The People of the Twilight.

This version of Jennes’s account of the Stefansson Canadian expedition of 1913 to 1916?? mirrors Dawn of Arctic Alaska but told apparently as a young adult tale. There is no need to repeat passages from that book, but relevant passages can be found on these pages of the Chicago edition: 14, 26, 30, 46, 47, 53, 58, and 62. A few are worth noting here:

p. vi, Preface to Nansen: What a sad guilt we white men have toward native races! But these people live in a land which will be of no value to us without them.

Let there be no doubt about it: they, too, are doomed if nothing really effective is done to protect them. The land of the great white silence will never ring with the happy mirth of these lovable children of the twilight.

Surely the Canadian people will not let such a thing to happen, when once their attention is drawn to it. No one can be deaf to the thrilling appeal with which the author ends his book. May he be the harbinger of a brighter dawn in twilight land. The problem must be faced, but at once and with intelligent prudence, unless it should be too late. Fridtjof Nansen . Lysaker, March 4th, 1928.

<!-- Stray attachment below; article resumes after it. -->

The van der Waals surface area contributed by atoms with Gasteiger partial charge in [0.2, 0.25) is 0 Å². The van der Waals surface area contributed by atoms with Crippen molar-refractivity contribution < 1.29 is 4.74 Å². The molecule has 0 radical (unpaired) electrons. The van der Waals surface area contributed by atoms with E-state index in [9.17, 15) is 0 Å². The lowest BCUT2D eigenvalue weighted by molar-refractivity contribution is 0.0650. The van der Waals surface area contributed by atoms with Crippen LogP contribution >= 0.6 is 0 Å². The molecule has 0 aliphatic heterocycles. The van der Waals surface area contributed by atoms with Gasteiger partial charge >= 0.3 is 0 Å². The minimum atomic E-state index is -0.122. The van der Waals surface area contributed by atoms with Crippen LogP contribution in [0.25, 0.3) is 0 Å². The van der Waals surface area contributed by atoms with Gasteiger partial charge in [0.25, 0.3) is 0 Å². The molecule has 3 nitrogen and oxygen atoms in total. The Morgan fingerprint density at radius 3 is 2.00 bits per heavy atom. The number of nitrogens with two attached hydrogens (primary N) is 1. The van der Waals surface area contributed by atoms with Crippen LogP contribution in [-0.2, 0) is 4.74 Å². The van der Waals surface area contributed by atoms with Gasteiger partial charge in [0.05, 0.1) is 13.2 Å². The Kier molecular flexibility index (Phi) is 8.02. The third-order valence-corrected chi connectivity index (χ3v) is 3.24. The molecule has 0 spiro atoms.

p. 97, on Jenness’s reliance on two British maps in relation to the native mapmaking.

p. 250, in the Epilogue: The commercial world of the white man has caught the Eskimo in its mesh, destroyed their self-sufficiency and independence, and made them economically its slaves. Only in one respect did it benefit them: it lessened the danger of those unpredictable famines which had overtaken them every ten or fifteen years, bringing suffering and death to young and old without distinction [August 9, 1958].